Can someone on tourist visa rent UAE property?
I have rented an apartment in Dubai since 2009. When originally signing the lease, I was a resident in Dubai (on an employment visa). Subsequently I lost my job, but have been staying on in Dubai as a “long-term tourist” while maintaining my bank account. Initially I had no problems extending my lease, but now the Landlord has refused to extend my lease by another year unless I submit a visa copy to him. Under the given circumstances, does he have the right to do so? PM, Dubai
When any new resident decides to rent a property the question of the visa status is of paramount importance and needs to be in place before moving in. Without it, the tenant cannot get services connected such as DEWA or registering for Ejari and so on. In your case you obviously had the visa but unfortunately lost your job some time later. You are not allowed to rent property without a proper visa and a tourist visa would not be regarded as permanent despite you having, I assume, a European passport and therefore being able to service this “long term tourist” situation. Without a proper visa you cannot buy a car for the same reason. It is the permanence of an employment visa that gives it credence. Your landlord is right to insist on seeing this document before issuing you with a renewal.
I have had the same tenant in my apartment for five years and we are due to renew by the end of this month. The contract we have both signed is a non-standard contract. Some of the points we agreed include the below:
• Renewal of the tenancy will be at the discretion of the landlord.
• The tenant has to submit 60 days’ written notice, prior to the end of the contract period to the landlord before vacating the premises or before renewing the contract.
• The landlord has to submit 30 days’ written notice, prior to the end of the contract period to the tenant to inform him of any changes in the rent and / or terms and conditions of the tenancy contract.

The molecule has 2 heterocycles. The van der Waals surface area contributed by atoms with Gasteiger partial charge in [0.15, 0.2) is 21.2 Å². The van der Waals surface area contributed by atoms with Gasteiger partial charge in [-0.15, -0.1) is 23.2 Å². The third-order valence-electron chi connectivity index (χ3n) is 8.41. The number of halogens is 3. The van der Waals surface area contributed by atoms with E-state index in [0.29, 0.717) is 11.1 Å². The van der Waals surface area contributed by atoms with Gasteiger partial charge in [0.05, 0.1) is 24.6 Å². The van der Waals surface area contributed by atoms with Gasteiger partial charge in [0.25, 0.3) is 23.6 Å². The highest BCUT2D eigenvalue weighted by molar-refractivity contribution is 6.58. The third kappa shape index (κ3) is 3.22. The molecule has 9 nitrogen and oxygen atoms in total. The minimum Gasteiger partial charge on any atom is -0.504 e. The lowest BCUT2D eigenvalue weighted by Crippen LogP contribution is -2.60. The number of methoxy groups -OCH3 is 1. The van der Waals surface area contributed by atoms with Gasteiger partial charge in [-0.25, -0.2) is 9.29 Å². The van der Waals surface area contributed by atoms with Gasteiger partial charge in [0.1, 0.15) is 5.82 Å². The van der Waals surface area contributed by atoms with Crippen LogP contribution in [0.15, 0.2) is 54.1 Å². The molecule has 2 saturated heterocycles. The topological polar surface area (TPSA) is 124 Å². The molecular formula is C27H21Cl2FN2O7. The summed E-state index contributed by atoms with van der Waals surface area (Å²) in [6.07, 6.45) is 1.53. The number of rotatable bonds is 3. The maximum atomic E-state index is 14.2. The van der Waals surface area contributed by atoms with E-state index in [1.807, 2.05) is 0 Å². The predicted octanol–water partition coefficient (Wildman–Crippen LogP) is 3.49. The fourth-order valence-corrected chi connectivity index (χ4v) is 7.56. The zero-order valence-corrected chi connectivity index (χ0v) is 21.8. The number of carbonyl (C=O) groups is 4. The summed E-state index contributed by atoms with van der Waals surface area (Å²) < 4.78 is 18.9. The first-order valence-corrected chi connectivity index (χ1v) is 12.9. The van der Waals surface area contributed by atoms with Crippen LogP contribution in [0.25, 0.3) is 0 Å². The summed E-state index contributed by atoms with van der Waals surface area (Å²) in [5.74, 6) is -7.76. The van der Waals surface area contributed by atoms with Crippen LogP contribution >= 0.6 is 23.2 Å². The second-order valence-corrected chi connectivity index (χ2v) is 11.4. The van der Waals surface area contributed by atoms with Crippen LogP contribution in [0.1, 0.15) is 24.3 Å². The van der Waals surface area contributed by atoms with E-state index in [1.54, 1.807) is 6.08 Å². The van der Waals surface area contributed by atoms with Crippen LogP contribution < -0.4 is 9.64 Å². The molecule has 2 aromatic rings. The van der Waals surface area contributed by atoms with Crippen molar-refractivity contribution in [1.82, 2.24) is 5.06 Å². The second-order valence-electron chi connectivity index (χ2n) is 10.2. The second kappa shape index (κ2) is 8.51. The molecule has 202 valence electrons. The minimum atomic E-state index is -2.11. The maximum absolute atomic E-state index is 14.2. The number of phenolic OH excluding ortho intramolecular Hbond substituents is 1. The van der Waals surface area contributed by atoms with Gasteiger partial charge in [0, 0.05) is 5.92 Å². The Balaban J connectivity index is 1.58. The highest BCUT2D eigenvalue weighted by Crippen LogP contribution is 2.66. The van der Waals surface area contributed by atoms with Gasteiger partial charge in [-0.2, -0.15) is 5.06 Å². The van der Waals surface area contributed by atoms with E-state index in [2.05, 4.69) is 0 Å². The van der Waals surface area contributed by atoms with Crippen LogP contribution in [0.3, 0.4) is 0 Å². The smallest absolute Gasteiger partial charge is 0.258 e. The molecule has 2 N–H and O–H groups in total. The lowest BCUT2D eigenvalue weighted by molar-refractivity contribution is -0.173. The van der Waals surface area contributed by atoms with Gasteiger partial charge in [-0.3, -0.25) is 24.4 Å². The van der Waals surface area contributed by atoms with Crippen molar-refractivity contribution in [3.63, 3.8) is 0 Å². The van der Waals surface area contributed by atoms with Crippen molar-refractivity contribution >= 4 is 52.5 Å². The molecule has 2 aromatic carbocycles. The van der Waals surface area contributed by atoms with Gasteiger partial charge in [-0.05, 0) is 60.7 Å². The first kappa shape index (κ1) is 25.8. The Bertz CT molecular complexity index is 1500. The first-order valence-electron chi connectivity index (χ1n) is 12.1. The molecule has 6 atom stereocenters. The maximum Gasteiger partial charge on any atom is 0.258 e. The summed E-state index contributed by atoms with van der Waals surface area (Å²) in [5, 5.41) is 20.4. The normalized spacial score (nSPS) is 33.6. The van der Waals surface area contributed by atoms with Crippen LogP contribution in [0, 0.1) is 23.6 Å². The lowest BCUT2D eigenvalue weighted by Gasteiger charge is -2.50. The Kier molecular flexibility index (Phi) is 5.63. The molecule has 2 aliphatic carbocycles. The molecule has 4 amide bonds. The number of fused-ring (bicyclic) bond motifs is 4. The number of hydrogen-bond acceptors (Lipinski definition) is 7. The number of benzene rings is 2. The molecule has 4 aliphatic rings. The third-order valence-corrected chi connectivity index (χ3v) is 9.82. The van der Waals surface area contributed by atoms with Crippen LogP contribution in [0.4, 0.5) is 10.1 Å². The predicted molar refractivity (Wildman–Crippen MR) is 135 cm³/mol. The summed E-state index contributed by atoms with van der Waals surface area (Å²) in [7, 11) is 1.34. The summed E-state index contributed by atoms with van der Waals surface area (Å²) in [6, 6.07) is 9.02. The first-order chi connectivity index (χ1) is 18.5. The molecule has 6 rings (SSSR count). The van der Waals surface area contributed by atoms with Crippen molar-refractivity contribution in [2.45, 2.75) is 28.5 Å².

• Should the landlord decide to terminate the contract prior to the end of the period of tenancy, he/she must notify the tenant in writing at least 30 days prior to the required evacuation date. Rental fees paid by the tenant will be reimbursed by the landlord, pro-rata.
After some negotiation, we agreed to renew for Dh35,000 from June 1 this year and were due to sign this week. I mentioned to my tenant that I am also planning to sell the apartment so that this would be the final renewal between him and I. He then completely changed his mind about the renewal and has said now he will only pay the 15 per cent rise stated in the RERA calculator.
Does my contract mean anything? I thought it was legally binding between him and I. CL, Dubai
You are right that a contract is legally binding between two people that have agreed upon the terms as set out within it. Problems arise however when one party changes their mind in line with current legislation as is the case here.
I read your terms and conditions on your contract and have to say that while your tenant had (I assume) agreed to these terms, they do contravene the current Dubai rental laws.
Your first point is not correct, as the renewal of a tenancy is automatic unless the tenant does not wish to renew. I should clarify that the landlord can also not wish to renew for a few reasons, namely moving in himself or selling the property but then a 12-month notice period has to be served in the proper manner i.e. via notary public or registered mail. Your next two points are also not right as the law states that either party has to give the other 90 days’ notice to alter the contract in any way. Your final point is also misleading as the landlord can only terminate the contract prior to the end of the tenancy in only certain cases. For example, if the tenant fails to pay the rent within 30 days of the landlord’s notification, if the tenant subleases the property without your notification, if the tenant uses the property for purposes other than the purpose it was leased for or if the tenant uses the property for illegal or immoral activities. These clauses are all found under article 25 of law 33 of 2008.
To conclude, your contract ought to be respected, as it has been agreed between two parties but problems arise when one party realises it will suit them to stick to the letter of the law.
Mario Volpi is the managing director of Prestige Real Estate in Dubai (prestigedubai.com). He has 30 years of property industry experience in the emirate and London. Send any questions to firstname.lastname@example.org
The advice provided in our columns does not constitute legal advice and is provided for information only. Readers are encouraged to seek appropriate independent legal advice
Follow us on Twitter @Ind_Insights
Published: May 21, 2014 04:00 AM